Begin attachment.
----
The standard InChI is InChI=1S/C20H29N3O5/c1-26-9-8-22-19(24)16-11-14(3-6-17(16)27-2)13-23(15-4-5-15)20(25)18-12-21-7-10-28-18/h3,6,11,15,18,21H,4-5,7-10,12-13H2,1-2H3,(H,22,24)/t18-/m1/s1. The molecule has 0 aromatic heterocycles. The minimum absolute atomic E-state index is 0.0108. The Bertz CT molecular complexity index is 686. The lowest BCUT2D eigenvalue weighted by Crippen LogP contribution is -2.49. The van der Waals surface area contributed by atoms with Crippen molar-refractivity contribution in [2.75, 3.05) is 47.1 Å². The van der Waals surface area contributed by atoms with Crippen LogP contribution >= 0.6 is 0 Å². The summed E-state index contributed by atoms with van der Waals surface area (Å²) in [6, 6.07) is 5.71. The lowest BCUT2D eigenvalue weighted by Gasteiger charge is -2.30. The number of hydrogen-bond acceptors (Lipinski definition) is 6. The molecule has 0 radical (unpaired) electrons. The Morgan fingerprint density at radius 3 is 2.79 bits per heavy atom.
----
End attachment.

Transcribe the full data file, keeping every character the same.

The standard InChI is InChI=1S/C20H29N3O5/c1-26-9-8-22-19(24)16-11-14(3-6-17(16)27-2)13-23(15-4-5-15)20(25)18-12-21-7-10-28-18/h3,6,11,15,18,21H,4-5,7-10,12-13H2,1-2H3,(H,22,24)/t18-/m1/s1. The molecule has 0 aromatic heterocycles. The minimum absolute atomic E-state index is 0.0108. The Bertz CT molecular complexity index is 686. The lowest BCUT2D eigenvalue weighted by Crippen LogP contribution is -2.49. The van der Waals surface area contributed by atoms with Crippen molar-refractivity contribution in [2.75, 3.05) is 47.1 Å². The van der Waals surface area contributed by atoms with Crippen LogP contribution >= 0.6 is 0 Å². The summed E-state index contributed by atoms with van der Waals surface area (Å²) in [6, 6.07) is 5.71. The lowest BCUT2D eigenvalue weighted by Gasteiger charge is -2.30. The number of hydrogen-bond acceptors (Lipinski definition) is 6. The molecule has 0 radical (unpaired) electrons. The Morgan fingerprint density at radius 3 is 2.79 bits per heavy atom.